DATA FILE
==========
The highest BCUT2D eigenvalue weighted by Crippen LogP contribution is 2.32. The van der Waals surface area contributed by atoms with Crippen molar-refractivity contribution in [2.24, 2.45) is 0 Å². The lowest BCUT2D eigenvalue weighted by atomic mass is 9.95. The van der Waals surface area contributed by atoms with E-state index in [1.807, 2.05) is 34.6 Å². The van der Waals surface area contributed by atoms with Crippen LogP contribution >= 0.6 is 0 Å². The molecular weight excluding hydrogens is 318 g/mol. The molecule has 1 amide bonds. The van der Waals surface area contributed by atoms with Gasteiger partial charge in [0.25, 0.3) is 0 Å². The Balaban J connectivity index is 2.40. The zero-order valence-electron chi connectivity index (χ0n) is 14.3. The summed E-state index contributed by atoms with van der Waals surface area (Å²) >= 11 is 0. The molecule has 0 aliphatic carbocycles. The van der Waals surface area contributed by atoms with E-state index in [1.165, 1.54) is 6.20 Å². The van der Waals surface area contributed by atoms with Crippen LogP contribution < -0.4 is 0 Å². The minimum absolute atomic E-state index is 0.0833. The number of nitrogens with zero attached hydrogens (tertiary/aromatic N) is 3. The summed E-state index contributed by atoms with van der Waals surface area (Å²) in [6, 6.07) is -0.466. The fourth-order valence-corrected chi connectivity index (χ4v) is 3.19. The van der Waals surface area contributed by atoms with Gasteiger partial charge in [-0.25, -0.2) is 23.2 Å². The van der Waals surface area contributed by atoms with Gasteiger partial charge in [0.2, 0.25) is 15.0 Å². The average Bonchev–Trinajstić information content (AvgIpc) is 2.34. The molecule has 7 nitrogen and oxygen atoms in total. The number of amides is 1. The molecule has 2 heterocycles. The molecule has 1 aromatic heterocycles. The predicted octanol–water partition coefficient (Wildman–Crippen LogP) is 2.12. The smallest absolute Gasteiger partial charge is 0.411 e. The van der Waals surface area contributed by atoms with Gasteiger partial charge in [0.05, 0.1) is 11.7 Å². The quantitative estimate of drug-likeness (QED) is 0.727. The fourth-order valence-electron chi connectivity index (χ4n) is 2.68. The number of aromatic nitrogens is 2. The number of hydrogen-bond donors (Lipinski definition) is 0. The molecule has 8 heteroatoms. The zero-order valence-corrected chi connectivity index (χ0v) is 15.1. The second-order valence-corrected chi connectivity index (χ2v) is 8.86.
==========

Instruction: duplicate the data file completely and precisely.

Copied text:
The highest BCUT2D eigenvalue weighted by Crippen LogP contribution is 2.32. The van der Waals surface area contributed by atoms with Crippen molar-refractivity contribution in [2.24, 2.45) is 0 Å². The lowest BCUT2D eigenvalue weighted by atomic mass is 9.95. The van der Waals surface area contributed by atoms with E-state index in [1.807, 2.05) is 34.6 Å². The van der Waals surface area contributed by atoms with Crippen LogP contribution >= 0.6 is 0 Å². The molecular weight excluding hydrogens is 318 g/mol. The molecule has 1 amide bonds. The van der Waals surface area contributed by atoms with Gasteiger partial charge in [0.25, 0.3) is 0 Å². The Balaban J connectivity index is 2.40. The zero-order valence-electron chi connectivity index (χ0n) is 14.3. The summed E-state index contributed by atoms with van der Waals surface area (Å²) >= 11 is 0. The molecule has 0 aliphatic carbocycles. The van der Waals surface area contributed by atoms with E-state index in [1.165, 1.54) is 6.20 Å². The van der Waals surface area contributed by atoms with Crippen LogP contribution < -0.4 is 0 Å². The minimum absolute atomic E-state index is 0.0833. The number of nitrogens with zero attached hydrogens (tertiary/aromatic N) is 3. The summed E-state index contributed by atoms with van der Waals surface area (Å²) in [6, 6.07) is -0.466. The fourth-order valence-corrected chi connectivity index (χ4v) is 3.19. The van der Waals surface area contributed by atoms with Gasteiger partial charge in [-0.25, -0.2) is 23.2 Å². The van der Waals surface area contributed by atoms with Gasteiger partial charge in [0.2, 0.25) is 15.0 Å². The average Bonchev–Trinajstić information content (AvgIpc) is 2.34. The molecule has 7 nitrogen and oxygen atoms in total. The number of amides is 1. The molecule has 2 heterocycles. The molecule has 1 aromatic heterocycles. The predicted octanol–water partition coefficient (Wildman–Crippen LogP) is 2.12. The smallest absolute Gasteiger partial charge is 0.411 e. The van der Waals surface area contributed by atoms with Gasteiger partial charge in [0.05, 0.1) is 11.7 Å². The quantitative estimate of drug-likeness (QED) is 0.727. The fourth-order valence-electron chi connectivity index (χ4n) is 2.68. The number of aromatic nitrogens is 2. The number of hydrogen-bond donors (Lipinski definition) is 0. The molecule has 8 heteroatoms. The zero-order valence-corrected chi connectivity index (χ0v) is 15.1. The second-order valence-corrected chi connectivity index (χ2v) is 8.86.